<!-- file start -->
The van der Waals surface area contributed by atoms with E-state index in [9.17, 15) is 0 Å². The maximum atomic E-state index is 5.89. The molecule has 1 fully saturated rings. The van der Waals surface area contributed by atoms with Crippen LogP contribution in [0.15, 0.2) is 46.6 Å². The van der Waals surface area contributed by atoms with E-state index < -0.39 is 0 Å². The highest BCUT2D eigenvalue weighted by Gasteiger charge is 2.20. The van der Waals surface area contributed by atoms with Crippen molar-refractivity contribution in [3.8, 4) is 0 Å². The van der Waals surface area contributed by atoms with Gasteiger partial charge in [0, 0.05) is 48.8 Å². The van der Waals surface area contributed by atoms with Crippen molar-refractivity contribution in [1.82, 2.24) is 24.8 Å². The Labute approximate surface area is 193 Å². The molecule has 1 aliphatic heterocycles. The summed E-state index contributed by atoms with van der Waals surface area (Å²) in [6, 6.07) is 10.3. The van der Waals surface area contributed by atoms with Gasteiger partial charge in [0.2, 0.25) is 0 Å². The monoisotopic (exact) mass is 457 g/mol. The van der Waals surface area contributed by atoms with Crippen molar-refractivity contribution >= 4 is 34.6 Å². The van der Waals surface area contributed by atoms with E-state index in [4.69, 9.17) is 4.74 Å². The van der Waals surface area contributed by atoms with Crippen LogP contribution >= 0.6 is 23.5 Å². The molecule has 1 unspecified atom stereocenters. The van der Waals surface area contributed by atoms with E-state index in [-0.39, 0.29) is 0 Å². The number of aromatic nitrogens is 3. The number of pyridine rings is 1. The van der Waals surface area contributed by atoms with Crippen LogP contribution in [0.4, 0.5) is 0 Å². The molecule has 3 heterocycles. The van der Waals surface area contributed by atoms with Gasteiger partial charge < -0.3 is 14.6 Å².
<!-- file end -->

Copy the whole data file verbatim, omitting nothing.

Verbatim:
The van der Waals surface area contributed by atoms with E-state index in [9.17, 15) is 0 Å². The maximum atomic E-state index is 5.89. The molecule has 1 fully saturated rings. The van der Waals surface area contributed by atoms with Crippen LogP contribution in [0.15, 0.2) is 46.6 Å². The van der Waals surface area contributed by atoms with E-state index < -0.39 is 0 Å². The highest BCUT2D eigenvalue weighted by Gasteiger charge is 2.20. The van der Waals surface area contributed by atoms with Crippen molar-refractivity contribution in [3.8, 4) is 0 Å². The van der Waals surface area contributed by atoms with Gasteiger partial charge in [0, 0.05) is 48.8 Å². The van der Waals surface area contributed by atoms with Crippen molar-refractivity contribution in [1.82, 2.24) is 24.8 Å². The Labute approximate surface area is 193 Å². The molecule has 1 aliphatic heterocycles. The summed E-state index contributed by atoms with van der Waals surface area (Å²) in [6, 6.07) is 10.3. The van der Waals surface area contributed by atoms with Gasteiger partial charge in [0.2, 0.25) is 0 Å². The monoisotopic (exact) mass is 457 g/mol. The van der Waals surface area contributed by atoms with Crippen molar-refractivity contribution >= 4 is 34.6 Å². The van der Waals surface area contributed by atoms with E-state index in [4.69, 9.17) is 4.74 Å². The van der Waals surface area contributed by atoms with Crippen LogP contribution >= 0.6 is 23.5 Å². The molecule has 1 unspecified atom stereocenters. The van der Waals surface area contributed by atoms with E-state index in [-0.39, 0.29) is 0 Å². The number of aromatic nitrogens is 3. The number of pyridine rings is 1. The van der Waals surface area contributed by atoms with Crippen LogP contribution in [0.4, 0.5) is 0 Å². The molecule has 3 heterocycles. The van der Waals surface area contributed by atoms with Gasteiger partial charge < -0.3 is 14.6 Å².